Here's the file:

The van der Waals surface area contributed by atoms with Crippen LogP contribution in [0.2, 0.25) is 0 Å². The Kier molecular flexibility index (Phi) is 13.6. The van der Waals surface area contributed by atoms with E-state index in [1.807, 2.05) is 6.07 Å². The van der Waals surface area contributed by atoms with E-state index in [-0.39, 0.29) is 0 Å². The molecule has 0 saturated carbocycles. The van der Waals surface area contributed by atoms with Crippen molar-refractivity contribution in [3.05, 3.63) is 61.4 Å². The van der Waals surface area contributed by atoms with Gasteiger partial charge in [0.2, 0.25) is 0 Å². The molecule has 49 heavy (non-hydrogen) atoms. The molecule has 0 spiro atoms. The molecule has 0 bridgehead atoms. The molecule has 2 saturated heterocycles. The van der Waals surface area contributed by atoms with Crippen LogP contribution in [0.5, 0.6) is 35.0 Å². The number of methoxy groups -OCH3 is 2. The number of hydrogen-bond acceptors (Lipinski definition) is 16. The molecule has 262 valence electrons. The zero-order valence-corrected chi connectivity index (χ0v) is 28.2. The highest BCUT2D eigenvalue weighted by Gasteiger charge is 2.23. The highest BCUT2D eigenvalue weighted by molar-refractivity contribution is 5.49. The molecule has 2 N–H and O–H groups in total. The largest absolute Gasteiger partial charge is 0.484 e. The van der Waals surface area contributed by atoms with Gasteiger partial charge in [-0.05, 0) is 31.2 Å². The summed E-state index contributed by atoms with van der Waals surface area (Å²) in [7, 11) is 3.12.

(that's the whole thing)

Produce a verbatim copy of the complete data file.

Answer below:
The van der Waals surface area contributed by atoms with Crippen LogP contribution in [0.2, 0.25) is 0 Å². The Kier molecular flexibility index (Phi) is 13.6. The van der Waals surface area contributed by atoms with E-state index in [1.807, 2.05) is 6.07 Å². The van der Waals surface area contributed by atoms with E-state index in [-0.39, 0.29) is 0 Å². The molecule has 0 saturated carbocycles. The van der Waals surface area contributed by atoms with Crippen molar-refractivity contribution in [3.05, 3.63) is 61.4 Å². The van der Waals surface area contributed by atoms with Gasteiger partial charge in [0.2, 0.25) is 0 Å². The molecule has 49 heavy (non-hydrogen) atoms. The molecule has 0 spiro atoms. The molecule has 0 bridgehead atoms. The molecule has 2 saturated heterocycles. The van der Waals surface area contributed by atoms with Crippen LogP contribution in [0.5, 0.6) is 35.0 Å². The number of methoxy groups -OCH3 is 2. The number of hydrogen-bond acceptors (Lipinski definition) is 16. The molecule has 262 valence electrons. The zero-order valence-corrected chi connectivity index (χ0v) is 28.2. The highest BCUT2D eigenvalue weighted by Gasteiger charge is 2.23. The highest BCUT2D eigenvalue weighted by molar-refractivity contribution is 5.49. The molecule has 2 N–H and O–H groups in total. The largest absolute Gasteiger partial charge is 0.484 e. The van der Waals surface area contributed by atoms with Gasteiger partial charge in [-0.05, 0) is 31.2 Å². The summed E-state index contributed by atoms with van der Waals surface area (Å²) in [7, 11) is 3.12.